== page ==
In Shirk v. United States, the Ninth Circuit Court of Appeals clarified a two-part test for determining the applicability of the Federal Tort Claims Act (FTCA) in tort claims brought against tribal police officers.
This case arose from a car accident involving two tribal police officers, an inebriated paroled felon, and a motorcyclist. Loren Shirk was thrown from his motorcycle and sustained serious injuries as a result of being hit by a car driven by Leshedrick Sanford, an intoxicated paroled felon. Moments before the collision, two Gila River Indian Community (GRIC) tribal officers noticed that Sanford was driving erratically and attempted to make contact with him at an intersection where he was stopped at a red light. In an effort to get away from the officers, Stanford ran the red light and hit Shirk.
Shirk and his wife sued the United States under the FTCA, alleging negligence by the tribal officers and loss of consortium. The question before the Ninth Circuit was whether Congress extended the FTCA’s waiver of the sovereign immunity of the United States to claims arising from the performance of functions under a contract, grant agreement, or cooperative agreement authorized by the Indian Self-Determination and Education Assistance Act (ISDEAA), commonly referred to as § 314. Under § 314, an Indian tribe or tribal organization is “deemed” to be part of the Bureau of Indian Affairs or the Indian Health Service “when carrying out the contract or agreement” and employees are deemed to be part of that federal agency when acting within the scope of their authority while carrying out the contract or agreement. Because the GRIC entered into an ISDEAA contract with the United States for law enforcement services, the Court noted that the threshold question in this case was whether the actions of the officers come within the ambit of § 314.
The Court set out the following test to determine if the officers’ actions are covered by § 314: (1) whether the alleged activity is, in fact, encompassed by the relevant federal contract or agreement; and (2) whether the allegedly tortious action fell within the scope of the officer’s employment as determined under state law.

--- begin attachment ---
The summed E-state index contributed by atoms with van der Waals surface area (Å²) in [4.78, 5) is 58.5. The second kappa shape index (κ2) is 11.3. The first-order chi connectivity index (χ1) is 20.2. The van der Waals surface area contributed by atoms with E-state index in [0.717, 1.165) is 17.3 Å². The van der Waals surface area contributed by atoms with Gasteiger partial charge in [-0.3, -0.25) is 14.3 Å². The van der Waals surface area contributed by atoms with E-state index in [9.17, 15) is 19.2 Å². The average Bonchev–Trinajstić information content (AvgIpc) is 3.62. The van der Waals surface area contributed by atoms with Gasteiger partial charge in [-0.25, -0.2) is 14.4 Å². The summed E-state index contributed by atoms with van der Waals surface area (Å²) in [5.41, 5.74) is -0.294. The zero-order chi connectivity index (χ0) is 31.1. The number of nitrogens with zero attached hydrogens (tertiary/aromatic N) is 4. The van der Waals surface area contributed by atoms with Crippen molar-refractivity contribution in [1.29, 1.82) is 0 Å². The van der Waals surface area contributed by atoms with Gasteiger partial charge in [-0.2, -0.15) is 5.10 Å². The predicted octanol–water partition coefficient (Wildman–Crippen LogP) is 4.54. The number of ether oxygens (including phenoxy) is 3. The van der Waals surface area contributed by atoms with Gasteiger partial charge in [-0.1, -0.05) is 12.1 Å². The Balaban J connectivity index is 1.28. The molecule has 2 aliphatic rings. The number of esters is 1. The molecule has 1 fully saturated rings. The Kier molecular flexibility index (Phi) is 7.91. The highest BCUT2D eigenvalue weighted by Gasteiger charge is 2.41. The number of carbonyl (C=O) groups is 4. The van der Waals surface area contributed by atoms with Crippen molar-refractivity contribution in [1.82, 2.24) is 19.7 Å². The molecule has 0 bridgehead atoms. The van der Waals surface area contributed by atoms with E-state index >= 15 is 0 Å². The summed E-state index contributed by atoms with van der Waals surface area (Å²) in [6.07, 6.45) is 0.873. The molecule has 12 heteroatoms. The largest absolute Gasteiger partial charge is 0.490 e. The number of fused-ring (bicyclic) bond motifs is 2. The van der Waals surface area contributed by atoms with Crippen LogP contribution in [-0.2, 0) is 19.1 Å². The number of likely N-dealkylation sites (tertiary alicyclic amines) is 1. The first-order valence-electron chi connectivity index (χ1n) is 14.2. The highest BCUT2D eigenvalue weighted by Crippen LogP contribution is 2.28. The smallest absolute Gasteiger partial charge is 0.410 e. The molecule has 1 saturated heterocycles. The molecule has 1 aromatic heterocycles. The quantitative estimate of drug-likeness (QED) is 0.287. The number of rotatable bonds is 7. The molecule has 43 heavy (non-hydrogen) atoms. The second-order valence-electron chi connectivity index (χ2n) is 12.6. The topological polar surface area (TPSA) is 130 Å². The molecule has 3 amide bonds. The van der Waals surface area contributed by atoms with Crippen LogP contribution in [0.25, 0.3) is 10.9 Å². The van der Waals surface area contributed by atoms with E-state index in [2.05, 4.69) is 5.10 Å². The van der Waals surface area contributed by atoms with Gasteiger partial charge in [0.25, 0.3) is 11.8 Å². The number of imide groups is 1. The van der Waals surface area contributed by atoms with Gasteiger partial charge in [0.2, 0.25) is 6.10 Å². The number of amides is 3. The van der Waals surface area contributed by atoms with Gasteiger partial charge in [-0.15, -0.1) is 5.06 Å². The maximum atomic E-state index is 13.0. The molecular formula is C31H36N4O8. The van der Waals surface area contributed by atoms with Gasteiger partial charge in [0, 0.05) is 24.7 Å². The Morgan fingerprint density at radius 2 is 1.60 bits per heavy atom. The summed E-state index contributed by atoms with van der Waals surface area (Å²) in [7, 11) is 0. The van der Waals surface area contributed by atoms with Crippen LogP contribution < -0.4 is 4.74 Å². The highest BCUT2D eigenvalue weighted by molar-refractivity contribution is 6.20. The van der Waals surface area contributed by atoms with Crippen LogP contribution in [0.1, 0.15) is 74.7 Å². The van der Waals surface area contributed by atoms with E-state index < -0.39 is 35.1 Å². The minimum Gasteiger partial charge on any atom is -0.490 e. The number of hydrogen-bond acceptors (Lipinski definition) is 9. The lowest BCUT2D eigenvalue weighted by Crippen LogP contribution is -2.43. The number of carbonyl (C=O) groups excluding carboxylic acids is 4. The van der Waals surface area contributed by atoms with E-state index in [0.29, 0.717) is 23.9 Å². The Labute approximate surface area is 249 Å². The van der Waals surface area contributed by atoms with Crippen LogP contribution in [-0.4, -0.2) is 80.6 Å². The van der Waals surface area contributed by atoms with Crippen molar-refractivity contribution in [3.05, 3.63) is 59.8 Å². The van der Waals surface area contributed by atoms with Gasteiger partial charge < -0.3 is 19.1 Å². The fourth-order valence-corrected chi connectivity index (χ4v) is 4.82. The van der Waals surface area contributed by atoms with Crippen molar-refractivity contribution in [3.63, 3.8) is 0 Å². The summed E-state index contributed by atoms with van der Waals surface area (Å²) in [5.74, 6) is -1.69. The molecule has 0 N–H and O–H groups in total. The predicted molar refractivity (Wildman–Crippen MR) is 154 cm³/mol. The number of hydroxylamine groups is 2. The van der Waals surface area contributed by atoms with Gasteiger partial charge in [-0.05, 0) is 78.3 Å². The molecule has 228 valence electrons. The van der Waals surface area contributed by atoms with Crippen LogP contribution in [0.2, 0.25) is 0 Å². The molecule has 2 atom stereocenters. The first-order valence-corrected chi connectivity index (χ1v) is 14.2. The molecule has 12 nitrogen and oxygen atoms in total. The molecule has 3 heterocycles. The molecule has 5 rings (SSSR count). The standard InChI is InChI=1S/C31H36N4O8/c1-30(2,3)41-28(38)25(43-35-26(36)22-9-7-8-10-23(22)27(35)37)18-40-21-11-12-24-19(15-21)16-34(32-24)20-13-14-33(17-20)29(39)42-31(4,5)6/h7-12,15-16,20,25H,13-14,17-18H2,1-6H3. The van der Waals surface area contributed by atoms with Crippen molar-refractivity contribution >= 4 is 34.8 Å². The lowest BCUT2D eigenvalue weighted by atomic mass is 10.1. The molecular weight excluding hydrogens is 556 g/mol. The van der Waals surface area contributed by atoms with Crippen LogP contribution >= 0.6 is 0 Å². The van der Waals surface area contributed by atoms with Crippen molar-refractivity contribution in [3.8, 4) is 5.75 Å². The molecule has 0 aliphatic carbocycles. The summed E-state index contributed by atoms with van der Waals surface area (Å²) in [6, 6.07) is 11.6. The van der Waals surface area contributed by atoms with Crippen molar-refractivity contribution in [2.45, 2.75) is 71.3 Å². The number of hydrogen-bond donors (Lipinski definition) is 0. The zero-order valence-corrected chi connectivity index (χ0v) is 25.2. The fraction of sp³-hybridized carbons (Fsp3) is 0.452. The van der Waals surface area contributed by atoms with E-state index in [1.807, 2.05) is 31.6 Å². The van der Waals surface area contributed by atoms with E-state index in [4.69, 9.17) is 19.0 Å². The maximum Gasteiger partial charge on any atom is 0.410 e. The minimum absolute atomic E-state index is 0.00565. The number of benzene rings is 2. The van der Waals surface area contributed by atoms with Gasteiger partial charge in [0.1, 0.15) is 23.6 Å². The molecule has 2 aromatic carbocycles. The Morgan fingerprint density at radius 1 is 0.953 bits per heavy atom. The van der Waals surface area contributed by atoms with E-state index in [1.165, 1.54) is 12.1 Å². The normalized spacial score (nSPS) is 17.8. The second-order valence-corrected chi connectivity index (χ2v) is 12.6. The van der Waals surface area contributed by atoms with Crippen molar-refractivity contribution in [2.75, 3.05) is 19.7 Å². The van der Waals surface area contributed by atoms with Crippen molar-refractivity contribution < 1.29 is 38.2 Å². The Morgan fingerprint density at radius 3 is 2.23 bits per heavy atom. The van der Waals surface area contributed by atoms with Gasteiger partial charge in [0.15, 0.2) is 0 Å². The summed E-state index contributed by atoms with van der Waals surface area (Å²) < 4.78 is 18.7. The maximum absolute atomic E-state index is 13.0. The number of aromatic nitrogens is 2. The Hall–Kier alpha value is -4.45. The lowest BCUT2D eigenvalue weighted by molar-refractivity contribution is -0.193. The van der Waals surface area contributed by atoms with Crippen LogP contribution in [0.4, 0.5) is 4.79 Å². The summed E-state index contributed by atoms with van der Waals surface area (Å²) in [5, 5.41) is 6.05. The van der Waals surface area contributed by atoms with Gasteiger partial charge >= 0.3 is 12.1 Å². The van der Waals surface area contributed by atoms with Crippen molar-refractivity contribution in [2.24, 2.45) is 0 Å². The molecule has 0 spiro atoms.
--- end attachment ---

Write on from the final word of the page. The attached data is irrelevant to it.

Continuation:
Regarding the first prong of this test, the Court reasoned that § 314’s requirement that the tribal employee must be “carrying out the contract or agreement” means that the employee’s actions must put the contract or agreement into execution. As such, the contractual obligation under the relevant federal contract or agreement “defines the nature and contours of [the alleged tortfeasor’s] official responsibilities.” Therefore, the scope of the ISDEAA agreement defines the relevant “employment” for purposes of the scope of employment analysis at step two.
For the second step of the § 314 inquiry, because the FTCA requires courts to determine whether, under state law, an employee was acting within the scope of employment when the alleged tort occurred, the Ninth Circuit concluded that § 314 requires the same inquiry.
The Ninth Circuit pointed out that if either one of these two tests is not met, a federal court will not have jurisdiction over the tort claim because the FTCA’s waiver of the sovereign immunity of the United States (and the extension of that waiver to Indian Self-Determination Act agreements) is limited to these statutory conditions. The Court ultimately remanded the case so that the parties could fully brief the issues and the district court could conduct a new analysis of its subject matter jurisdiction using the newly created two-step framework.
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